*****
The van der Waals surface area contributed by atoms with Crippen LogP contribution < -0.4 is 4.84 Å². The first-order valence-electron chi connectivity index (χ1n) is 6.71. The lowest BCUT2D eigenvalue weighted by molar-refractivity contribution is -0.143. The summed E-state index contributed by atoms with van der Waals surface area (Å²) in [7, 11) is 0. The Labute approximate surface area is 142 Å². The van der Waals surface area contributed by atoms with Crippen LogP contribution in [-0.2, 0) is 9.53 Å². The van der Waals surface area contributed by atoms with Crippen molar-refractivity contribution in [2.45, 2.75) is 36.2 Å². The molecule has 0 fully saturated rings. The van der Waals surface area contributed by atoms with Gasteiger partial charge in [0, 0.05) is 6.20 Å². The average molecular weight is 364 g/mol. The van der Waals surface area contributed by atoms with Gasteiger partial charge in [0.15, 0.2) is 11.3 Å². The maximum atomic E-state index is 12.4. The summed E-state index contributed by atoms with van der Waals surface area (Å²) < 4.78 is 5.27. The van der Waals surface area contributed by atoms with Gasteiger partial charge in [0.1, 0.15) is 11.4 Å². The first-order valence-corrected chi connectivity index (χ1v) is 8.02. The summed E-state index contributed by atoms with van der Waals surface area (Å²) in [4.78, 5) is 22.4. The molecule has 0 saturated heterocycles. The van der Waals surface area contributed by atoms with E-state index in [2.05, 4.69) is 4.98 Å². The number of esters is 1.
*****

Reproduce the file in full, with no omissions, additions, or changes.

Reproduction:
The van der Waals surface area contributed by atoms with Crippen LogP contribution < -0.4 is 4.84 Å². The first-order valence-electron chi connectivity index (χ1n) is 6.71. The lowest BCUT2D eigenvalue weighted by molar-refractivity contribution is -0.143. The summed E-state index contributed by atoms with van der Waals surface area (Å²) in [7, 11) is 0. The Labute approximate surface area is 142 Å². The van der Waals surface area contributed by atoms with Crippen LogP contribution in [-0.2, 0) is 9.53 Å². The van der Waals surface area contributed by atoms with Crippen molar-refractivity contribution in [2.45, 2.75) is 36.2 Å². The molecule has 0 fully saturated rings. The van der Waals surface area contributed by atoms with Gasteiger partial charge in [0, 0.05) is 6.20 Å². The average molecular weight is 364 g/mol. The van der Waals surface area contributed by atoms with Gasteiger partial charge in [0.15, 0.2) is 11.3 Å². The maximum atomic E-state index is 12.4. The summed E-state index contributed by atoms with van der Waals surface area (Å²) < 4.78 is 5.27. The van der Waals surface area contributed by atoms with Gasteiger partial charge in [0.1, 0.15) is 11.4 Å². The first-order valence-corrected chi connectivity index (χ1v) is 8.02. The summed E-state index contributed by atoms with van der Waals surface area (Å²) in [4.78, 5) is 22.4. The molecule has 0 saturated heterocycles. The van der Waals surface area contributed by atoms with E-state index in [2.05, 4.69) is 4.98 Å². The number of esters is 1.